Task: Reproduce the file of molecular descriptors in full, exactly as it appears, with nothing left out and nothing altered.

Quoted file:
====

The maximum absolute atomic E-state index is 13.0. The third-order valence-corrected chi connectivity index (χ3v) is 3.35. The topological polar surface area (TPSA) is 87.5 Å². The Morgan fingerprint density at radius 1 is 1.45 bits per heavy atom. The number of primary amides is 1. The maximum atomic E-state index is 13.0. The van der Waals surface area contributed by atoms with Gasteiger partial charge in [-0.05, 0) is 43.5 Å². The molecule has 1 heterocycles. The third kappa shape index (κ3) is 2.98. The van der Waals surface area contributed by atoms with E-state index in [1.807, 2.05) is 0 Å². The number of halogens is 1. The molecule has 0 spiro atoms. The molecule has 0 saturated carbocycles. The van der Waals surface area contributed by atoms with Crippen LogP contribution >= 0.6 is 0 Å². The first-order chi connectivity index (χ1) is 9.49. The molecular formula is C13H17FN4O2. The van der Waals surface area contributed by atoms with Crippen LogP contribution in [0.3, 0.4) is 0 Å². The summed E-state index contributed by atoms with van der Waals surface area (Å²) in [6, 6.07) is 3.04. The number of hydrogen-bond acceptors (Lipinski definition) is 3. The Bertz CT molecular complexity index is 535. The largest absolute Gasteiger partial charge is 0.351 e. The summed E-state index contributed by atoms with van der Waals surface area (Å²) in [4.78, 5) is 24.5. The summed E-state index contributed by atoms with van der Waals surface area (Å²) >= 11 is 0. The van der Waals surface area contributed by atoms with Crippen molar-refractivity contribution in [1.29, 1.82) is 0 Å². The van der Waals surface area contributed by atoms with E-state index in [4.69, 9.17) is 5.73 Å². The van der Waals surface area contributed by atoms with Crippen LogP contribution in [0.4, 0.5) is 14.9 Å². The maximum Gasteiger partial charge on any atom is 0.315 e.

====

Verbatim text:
The maximum absolute atomic E-state index is 13.0. The third-order valence-corrected chi connectivity index (χ3v) is 3.35. The topological polar surface area (TPSA) is 87.5 Å². The Morgan fingerprint density at radius 1 is 1.45 bits per heavy atom. The number of primary amides is 1. The maximum atomic E-state index is 13.0. The van der Waals surface area contributed by atoms with Gasteiger partial charge in [-0.05, 0) is 43.5 Å². The molecule has 1 heterocycles. The third kappa shape index (κ3) is 2.98. The van der Waals surface area contributed by atoms with E-state index in [1.807, 2.05) is 0 Å². The number of halogens is 1. The molecule has 0 spiro atoms. The molecule has 0 saturated carbocycles. The van der Waals surface area contributed by atoms with Crippen LogP contribution >= 0.6 is 0 Å². The first-order chi connectivity index (χ1) is 9.49. The molecular formula is C13H17FN4O2. The van der Waals surface area contributed by atoms with Crippen LogP contribution in [0.3, 0.4) is 0 Å². The summed E-state index contributed by atoms with van der Waals surface area (Å²) in [6, 6.07) is 3.04. The number of hydrogen-bond acceptors (Lipinski definition) is 3. The Bertz CT molecular complexity index is 535. The largest absolute Gasteiger partial charge is 0.351 e. The summed E-state index contributed by atoms with van der Waals surface area (Å²) in [4.78, 5) is 24.5. The summed E-state index contributed by atoms with van der Waals surface area (Å²) >= 11 is 0. The van der Waals surface area contributed by atoms with Crippen molar-refractivity contribution in [1.29, 1.82) is 0 Å². The van der Waals surface area contributed by atoms with E-state index in [4.69, 9.17) is 5.73 Å². The van der Waals surface area contributed by atoms with Crippen LogP contribution in [0.4, 0.5) is 14.9 Å². The maximum Gasteiger partial charge on any atom is 0.315 e.